Based on the Princeton University WordNet project, Terminology is an all-in-one dictionary and thesaurus application for the iPad. The application isn’t universal, meaning if you bought the iPhone version you won’t be able to use the native iPad edition.
Using Terminology is simple, so much so that you don’t even need to finish typing a word. For example, when typing “derivative” all I had to do was type “deri” and it brought up a short enough list that allowed me to select the word that I was looking for. However, in contrast, the application fails to pick up on typing mistakes, offering no “Did you mean?” feature. For frequent mis-spellers this could pose a problem that the likes of Dictionary.com automatically recognize.
The application’s design suits the iPad, providing a thin vertical column for all settings, similar to Reeder for iPad. Such settings include show/hide the search bar, star items and view recent history. A settings button reveals the ability to filter profane words. The light theme has been smartly designed to appear both professional and welcoming, without fear of experiencing any blandness.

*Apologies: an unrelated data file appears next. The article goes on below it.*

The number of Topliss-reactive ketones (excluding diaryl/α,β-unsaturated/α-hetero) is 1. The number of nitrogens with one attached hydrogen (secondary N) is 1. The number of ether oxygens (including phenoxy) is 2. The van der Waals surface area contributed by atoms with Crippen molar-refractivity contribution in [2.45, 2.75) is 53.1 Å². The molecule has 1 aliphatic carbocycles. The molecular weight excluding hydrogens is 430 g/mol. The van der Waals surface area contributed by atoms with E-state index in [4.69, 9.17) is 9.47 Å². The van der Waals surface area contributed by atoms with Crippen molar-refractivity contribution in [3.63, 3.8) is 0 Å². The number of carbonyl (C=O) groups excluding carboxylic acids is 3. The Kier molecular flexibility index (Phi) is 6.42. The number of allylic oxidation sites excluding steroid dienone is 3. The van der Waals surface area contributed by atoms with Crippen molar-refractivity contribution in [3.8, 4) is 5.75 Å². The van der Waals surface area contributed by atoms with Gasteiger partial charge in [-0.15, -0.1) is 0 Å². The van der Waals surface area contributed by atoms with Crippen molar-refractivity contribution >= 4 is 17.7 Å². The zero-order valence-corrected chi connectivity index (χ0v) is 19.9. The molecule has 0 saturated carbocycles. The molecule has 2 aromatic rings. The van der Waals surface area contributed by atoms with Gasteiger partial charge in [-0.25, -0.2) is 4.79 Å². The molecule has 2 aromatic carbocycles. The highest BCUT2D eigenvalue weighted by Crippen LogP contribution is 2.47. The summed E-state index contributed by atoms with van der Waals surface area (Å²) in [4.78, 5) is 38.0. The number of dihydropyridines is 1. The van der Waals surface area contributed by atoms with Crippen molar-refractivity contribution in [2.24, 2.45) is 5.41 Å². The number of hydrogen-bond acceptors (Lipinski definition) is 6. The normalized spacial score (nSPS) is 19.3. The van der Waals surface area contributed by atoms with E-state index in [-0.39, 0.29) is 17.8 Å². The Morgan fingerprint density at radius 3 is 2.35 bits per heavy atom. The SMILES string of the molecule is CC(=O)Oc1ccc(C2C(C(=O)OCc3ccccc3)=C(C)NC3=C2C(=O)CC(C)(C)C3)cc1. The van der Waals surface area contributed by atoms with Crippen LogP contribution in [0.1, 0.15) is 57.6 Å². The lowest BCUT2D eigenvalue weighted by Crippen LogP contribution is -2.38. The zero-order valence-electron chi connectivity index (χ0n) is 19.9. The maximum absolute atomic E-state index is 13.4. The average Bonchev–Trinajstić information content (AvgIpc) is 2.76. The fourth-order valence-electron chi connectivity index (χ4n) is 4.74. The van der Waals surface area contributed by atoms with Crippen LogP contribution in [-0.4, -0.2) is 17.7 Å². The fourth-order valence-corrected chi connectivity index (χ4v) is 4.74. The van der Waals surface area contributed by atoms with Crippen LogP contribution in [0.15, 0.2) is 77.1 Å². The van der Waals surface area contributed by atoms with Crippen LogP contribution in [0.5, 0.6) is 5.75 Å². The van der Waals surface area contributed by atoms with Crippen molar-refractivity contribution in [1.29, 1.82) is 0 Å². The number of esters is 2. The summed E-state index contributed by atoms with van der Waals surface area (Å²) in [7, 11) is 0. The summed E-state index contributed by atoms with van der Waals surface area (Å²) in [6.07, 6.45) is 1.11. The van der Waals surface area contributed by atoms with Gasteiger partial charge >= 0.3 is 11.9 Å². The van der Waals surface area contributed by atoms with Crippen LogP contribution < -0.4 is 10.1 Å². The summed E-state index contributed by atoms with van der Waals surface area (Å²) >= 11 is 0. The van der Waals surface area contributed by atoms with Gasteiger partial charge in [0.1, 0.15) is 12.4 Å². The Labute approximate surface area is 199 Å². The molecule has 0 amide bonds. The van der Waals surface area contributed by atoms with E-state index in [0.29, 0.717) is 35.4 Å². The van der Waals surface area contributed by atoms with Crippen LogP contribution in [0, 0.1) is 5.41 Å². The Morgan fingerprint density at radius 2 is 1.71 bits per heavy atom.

The main area of the screen is taken up by the word definitions themselves. If a word has multiple definitions, each are provided, along with synonyms and antonyms of the word itself. There’s also a handy thesaurus filtration feature, telling you what words are more and less relevant to the word in question. Terminology provides a rolling history, meaning there’s no dead space on screen.
Lastly, there are options to view the word that you’ve entered in Wikipedia, Wictionary, Google and Wolfram|Alpha. All of this is done through a built-in browser, particularly handy for iPad users given the fact that multitasking isn’t due until November. The browser itself is cleanly designed.
Overall, Terminology is a succinct application, providing an easy way to view a complex dictionary. But for those who don’t need features like rolling history and more/less relevant words, Dictionary.com will probably do. But for those who are interested in more features, $1.99 isn’t breaking the bank.
Tagged with: $1.99, dictionary, Reference, terminology, thesaurus